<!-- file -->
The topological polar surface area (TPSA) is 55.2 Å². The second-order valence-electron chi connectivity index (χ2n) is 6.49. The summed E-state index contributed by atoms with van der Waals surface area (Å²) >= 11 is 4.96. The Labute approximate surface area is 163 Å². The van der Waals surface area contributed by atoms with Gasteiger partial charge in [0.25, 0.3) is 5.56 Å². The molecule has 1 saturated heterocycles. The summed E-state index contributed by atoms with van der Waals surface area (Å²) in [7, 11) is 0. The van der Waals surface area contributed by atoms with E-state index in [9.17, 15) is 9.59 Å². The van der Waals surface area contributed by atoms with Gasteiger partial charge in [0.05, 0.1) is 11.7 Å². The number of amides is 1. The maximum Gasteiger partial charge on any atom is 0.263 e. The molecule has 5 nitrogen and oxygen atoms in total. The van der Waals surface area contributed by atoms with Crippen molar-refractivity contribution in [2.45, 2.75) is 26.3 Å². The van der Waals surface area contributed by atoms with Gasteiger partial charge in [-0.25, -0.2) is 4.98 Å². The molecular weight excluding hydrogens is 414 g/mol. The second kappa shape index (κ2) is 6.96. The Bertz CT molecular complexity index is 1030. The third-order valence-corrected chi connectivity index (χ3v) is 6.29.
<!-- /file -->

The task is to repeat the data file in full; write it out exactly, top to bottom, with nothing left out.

The topological polar surface area (TPSA) is 55.2 Å². The second-order valence-electron chi connectivity index (χ2n) is 6.49. The summed E-state index contributed by atoms with van der Waals surface area (Å²) >= 11 is 4.96. The Labute approximate surface area is 163 Å². The van der Waals surface area contributed by atoms with Gasteiger partial charge in [0.25, 0.3) is 5.56 Å². The molecule has 1 saturated heterocycles. The summed E-state index contributed by atoms with van der Waals surface area (Å²) in [7, 11) is 0. The van der Waals surface area contributed by atoms with E-state index in [9.17, 15) is 9.59 Å². The van der Waals surface area contributed by atoms with Gasteiger partial charge in [0.05, 0.1) is 11.7 Å². The number of amides is 1. The maximum Gasteiger partial charge on any atom is 0.263 e. The molecule has 5 nitrogen and oxygen atoms in total. The van der Waals surface area contributed by atoms with Crippen molar-refractivity contribution in [2.45, 2.75) is 26.3 Å². The van der Waals surface area contributed by atoms with Gasteiger partial charge in [-0.25, -0.2) is 4.98 Å². The molecular weight excluding hydrogens is 414 g/mol. The second kappa shape index (κ2) is 6.96. The Bertz CT molecular complexity index is 1030. The third-order valence-corrected chi connectivity index (χ3v) is 6.29.